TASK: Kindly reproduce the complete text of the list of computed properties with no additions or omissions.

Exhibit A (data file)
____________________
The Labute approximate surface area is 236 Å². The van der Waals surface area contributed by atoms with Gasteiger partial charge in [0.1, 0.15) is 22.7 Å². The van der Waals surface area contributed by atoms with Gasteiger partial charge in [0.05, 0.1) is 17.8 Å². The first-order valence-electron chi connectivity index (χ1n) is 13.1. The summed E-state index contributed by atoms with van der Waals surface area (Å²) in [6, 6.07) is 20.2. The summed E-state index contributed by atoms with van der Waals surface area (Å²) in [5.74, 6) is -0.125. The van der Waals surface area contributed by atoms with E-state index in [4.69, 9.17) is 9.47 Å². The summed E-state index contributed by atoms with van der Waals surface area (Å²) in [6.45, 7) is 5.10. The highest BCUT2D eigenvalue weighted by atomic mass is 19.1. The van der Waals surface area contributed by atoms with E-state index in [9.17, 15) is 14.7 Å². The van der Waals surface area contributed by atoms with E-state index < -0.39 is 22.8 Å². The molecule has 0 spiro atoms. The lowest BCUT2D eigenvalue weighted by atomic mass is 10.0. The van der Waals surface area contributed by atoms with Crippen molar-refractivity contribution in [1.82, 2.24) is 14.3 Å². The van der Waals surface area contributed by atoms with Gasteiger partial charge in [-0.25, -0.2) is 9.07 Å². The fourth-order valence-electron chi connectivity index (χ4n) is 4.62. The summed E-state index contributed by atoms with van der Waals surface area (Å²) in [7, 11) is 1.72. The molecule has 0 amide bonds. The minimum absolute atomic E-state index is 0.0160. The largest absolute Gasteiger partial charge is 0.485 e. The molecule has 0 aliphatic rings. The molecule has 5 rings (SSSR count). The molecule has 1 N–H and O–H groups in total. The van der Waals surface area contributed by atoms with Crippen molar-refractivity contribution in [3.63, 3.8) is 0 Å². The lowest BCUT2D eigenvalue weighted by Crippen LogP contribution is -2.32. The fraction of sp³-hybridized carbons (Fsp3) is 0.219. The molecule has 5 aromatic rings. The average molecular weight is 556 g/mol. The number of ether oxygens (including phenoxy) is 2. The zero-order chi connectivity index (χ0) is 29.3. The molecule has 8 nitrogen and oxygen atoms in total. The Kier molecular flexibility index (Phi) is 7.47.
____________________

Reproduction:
The Labute approximate surface area is 236 Å². The van der Waals surface area contributed by atoms with Gasteiger partial charge in [0.1, 0.15) is 22.7 Å². The van der Waals surface area contributed by atoms with Gasteiger partial charge in [0.05, 0.1) is 17.8 Å². The first-order valence-electron chi connectivity index (χ1n) is 13.1. The summed E-state index contributed by atoms with van der Waals surface area (Å²) in [6, 6.07) is 20.2. The summed E-state index contributed by atoms with van der Waals surface area (Å²) in [5.74, 6) is -0.125. The van der Waals surface area contributed by atoms with E-state index in [4.69, 9.17) is 9.47 Å². The summed E-state index contributed by atoms with van der Waals surface area (Å²) in [6.45, 7) is 5.10. The highest BCUT2D eigenvalue weighted by atomic mass is 19.1. The van der Waals surface area contributed by atoms with E-state index in [9.17, 15) is 14.7 Å². The van der Waals surface area contributed by atoms with E-state index < -0.39 is 22.8 Å². The molecule has 0 spiro atoms. The lowest BCUT2D eigenvalue weighted by atomic mass is 10.0. The van der Waals surface area contributed by atoms with Crippen molar-refractivity contribution in [1.82, 2.24) is 14.3 Å². The van der Waals surface area contributed by atoms with Gasteiger partial charge in [-0.25, -0.2) is 9.07 Å². The fourth-order valence-electron chi connectivity index (χ4n) is 4.62. The summed E-state index contributed by atoms with van der Waals surface area (Å²) in [7, 11) is 1.72. The molecule has 0 amide bonds. The minimum absolute atomic E-state index is 0.0160. The largest absolute Gasteiger partial charge is 0.485 e. The molecule has 0 aliphatic rings. The molecule has 5 rings (SSSR count). The molecule has 1 N–H and O–H groups in total. The van der Waals surface area contributed by atoms with Crippen molar-refractivity contribution in [3.63, 3.8) is 0 Å². The lowest BCUT2D eigenvalue weighted by Crippen LogP contribution is -2.32. The fraction of sp³-hybridized carbons (Fsp3) is 0.219. The molecule has 5 aromatic rings. The average molecular weight is 556 g/mol. The number of ether oxygens (including phenoxy) is 2. The zero-order chi connectivity index (χ0) is 29.3. The molecule has 8 nitrogen and oxygen atoms in total. The Kier molecular flexibility index (Phi) is 7.47.